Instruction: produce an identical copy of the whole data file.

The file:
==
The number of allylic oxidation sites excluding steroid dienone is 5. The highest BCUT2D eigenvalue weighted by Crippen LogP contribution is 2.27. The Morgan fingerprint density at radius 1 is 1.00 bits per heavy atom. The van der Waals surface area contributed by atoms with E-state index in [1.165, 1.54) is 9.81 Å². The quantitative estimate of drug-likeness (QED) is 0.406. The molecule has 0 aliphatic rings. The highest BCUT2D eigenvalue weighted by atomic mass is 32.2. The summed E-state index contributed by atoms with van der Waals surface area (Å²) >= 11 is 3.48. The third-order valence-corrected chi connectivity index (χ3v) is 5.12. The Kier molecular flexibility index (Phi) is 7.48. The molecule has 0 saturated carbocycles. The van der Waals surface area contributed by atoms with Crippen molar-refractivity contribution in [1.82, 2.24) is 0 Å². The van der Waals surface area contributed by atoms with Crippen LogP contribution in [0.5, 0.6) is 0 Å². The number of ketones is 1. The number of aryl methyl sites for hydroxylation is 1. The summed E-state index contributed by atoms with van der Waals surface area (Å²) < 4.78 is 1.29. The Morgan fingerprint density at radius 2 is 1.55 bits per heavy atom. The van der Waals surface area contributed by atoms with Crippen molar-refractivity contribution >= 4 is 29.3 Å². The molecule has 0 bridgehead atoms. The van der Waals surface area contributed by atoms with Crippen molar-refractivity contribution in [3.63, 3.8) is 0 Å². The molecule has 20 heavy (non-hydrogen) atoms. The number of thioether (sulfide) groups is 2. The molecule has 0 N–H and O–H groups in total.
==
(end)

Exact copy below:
The number of allylic oxidation sites excluding steroid dienone is 5. The highest BCUT2D eigenvalue weighted by Crippen LogP contribution is 2.27. The Morgan fingerprint density at radius 1 is 1.00 bits per heavy atom. The van der Waals surface area contributed by atoms with E-state index in [1.165, 1.54) is 9.81 Å². The quantitative estimate of drug-likeness (QED) is 0.406. The molecule has 0 aliphatic rings. The highest BCUT2D eigenvalue weighted by atomic mass is 32.2. The summed E-state index contributed by atoms with van der Waals surface area (Å²) >= 11 is 3.48. The third-order valence-corrected chi connectivity index (χ3v) is 5.12. The Kier molecular flexibility index (Phi) is 7.48. The molecule has 0 saturated carbocycles. The van der Waals surface area contributed by atoms with Crippen molar-refractivity contribution in [1.82, 2.24) is 0 Å². The van der Waals surface area contributed by atoms with Crippen LogP contribution in [0.5, 0.6) is 0 Å². The number of ketones is 1. The number of aryl methyl sites for hydroxylation is 1. The summed E-state index contributed by atoms with van der Waals surface area (Å²) < 4.78 is 1.29. The Morgan fingerprint density at radius 2 is 1.55 bits per heavy atom. The van der Waals surface area contributed by atoms with Crippen molar-refractivity contribution >= 4 is 29.3 Å². The molecule has 0 bridgehead atoms. The van der Waals surface area contributed by atoms with Crippen molar-refractivity contribution in [3.63, 3.8) is 0 Å². The molecule has 20 heavy (non-hydrogen) atoms. The number of thioether (sulfide) groups is 2. The molecule has 0 N–H and O–H groups in total.